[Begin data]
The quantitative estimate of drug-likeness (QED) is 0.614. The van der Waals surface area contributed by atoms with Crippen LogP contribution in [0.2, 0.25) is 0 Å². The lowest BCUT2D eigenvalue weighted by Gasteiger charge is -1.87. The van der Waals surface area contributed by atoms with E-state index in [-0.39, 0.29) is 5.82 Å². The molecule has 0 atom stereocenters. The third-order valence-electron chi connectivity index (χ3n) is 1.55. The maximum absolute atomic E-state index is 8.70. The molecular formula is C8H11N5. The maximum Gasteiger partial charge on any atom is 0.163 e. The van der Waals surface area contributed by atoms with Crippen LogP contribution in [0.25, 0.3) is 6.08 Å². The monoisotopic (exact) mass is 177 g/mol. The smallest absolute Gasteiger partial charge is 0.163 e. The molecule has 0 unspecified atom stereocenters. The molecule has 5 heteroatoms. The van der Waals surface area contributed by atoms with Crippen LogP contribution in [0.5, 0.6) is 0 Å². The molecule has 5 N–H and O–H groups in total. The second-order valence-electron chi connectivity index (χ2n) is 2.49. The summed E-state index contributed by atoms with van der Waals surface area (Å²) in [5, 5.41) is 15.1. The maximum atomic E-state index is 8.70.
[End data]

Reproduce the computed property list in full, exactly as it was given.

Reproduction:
The quantitative estimate of drug-likeness (QED) is 0.614. The van der Waals surface area contributed by atoms with Crippen LogP contribution in [0.2, 0.25) is 0 Å². The lowest BCUT2D eigenvalue weighted by Gasteiger charge is -1.87. The van der Waals surface area contributed by atoms with E-state index in [-0.39, 0.29) is 5.82 Å². The molecule has 0 atom stereocenters. The third-order valence-electron chi connectivity index (χ3n) is 1.55. The maximum absolute atomic E-state index is 8.70. The molecular formula is C8H11N5. The maximum Gasteiger partial charge on any atom is 0.163 e. The van der Waals surface area contributed by atoms with Crippen LogP contribution in [0.25, 0.3) is 6.08 Å². The monoisotopic (exact) mass is 177 g/mol. The smallest absolute Gasteiger partial charge is 0.163 e. The molecule has 0 unspecified atom stereocenters. The molecule has 5 heteroatoms. The van der Waals surface area contributed by atoms with Crippen LogP contribution in [0.5, 0.6) is 0 Å². The molecule has 5 N–H and O–H groups in total. The second-order valence-electron chi connectivity index (χ2n) is 2.49. The summed E-state index contributed by atoms with van der Waals surface area (Å²) in [5, 5.41) is 15.1. The maximum atomic E-state index is 8.70.